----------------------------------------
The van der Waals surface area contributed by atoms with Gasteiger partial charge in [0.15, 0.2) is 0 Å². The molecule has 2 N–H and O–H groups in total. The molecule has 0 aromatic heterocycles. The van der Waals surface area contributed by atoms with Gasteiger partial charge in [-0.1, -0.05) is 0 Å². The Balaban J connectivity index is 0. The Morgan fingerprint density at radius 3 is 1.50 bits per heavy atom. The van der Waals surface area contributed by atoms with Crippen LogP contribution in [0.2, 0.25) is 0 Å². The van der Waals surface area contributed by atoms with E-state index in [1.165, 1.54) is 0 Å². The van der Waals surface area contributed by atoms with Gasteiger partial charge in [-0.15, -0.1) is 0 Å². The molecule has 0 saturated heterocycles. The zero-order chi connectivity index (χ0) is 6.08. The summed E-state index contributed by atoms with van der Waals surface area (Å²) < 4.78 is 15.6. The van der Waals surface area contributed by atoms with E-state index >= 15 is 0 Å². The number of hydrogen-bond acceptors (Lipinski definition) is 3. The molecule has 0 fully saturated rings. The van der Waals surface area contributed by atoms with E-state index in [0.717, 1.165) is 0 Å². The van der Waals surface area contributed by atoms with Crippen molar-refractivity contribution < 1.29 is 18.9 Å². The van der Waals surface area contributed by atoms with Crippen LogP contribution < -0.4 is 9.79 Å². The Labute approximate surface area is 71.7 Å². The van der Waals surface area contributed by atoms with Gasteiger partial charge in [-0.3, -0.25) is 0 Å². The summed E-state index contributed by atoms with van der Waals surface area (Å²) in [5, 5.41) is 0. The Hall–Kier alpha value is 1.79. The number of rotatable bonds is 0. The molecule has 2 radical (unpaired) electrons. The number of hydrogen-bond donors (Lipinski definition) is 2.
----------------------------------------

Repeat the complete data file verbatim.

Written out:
The van der Waals surface area contributed by atoms with Gasteiger partial charge in [0.15, 0.2) is 0 Å². The molecule has 2 N–H and O–H groups in total. The molecule has 0 aromatic heterocycles. The van der Waals surface area contributed by atoms with Gasteiger partial charge in [-0.1, -0.05) is 0 Å². The Balaban J connectivity index is 0. The Morgan fingerprint density at radius 3 is 1.50 bits per heavy atom. The van der Waals surface area contributed by atoms with Crippen LogP contribution in [0.2, 0.25) is 0 Å². The van der Waals surface area contributed by atoms with E-state index in [1.165, 1.54) is 0 Å². The van der Waals surface area contributed by atoms with Gasteiger partial charge in [-0.15, -0.1) is 0 Å². The molecule has 0 saturated heterocycles. The zero-order chi connectivity index (χ0) is 6.08. The summed E-state index contributed by atoms with van der Waals surface area (Å²) < 4.78 is 15.6. The van der Waals surface area contributed by atoms with E-state index >= 15 is 0 Å². The number of hydrogen-bond acceptors (Lipinski definition) is 3. The molecule has 0 fully saturated rings. The van der Waals surface area contributed by atoms with E-state index in [0.717, 1.165) is 0 Å². The van der Waals surface area contributed by atoms with Crippen molar-refractivity contribution < 1.29 is 18.9 Å². The van der Waals surface area contributed by atoms with Crippen LogP contribution < -0.4 is 9.79 Å². The Labute approximate surface area is 71.7 Å². The van der Waals surface area contributed by atoms with Gasteiger partial charge in [-0.3, -0.25) is 0 Å². The summed E-state index contributed by atoms with van der Waals surface area (Å²) in [5, 5.41) is 0. The Hall–Kier alpha value is 1.79. The number of rotatable bonds is 0. The molecule has 2 radical (unpaired) electrons. The number of hydrogen-bond donors (Lipinski definition) is 2.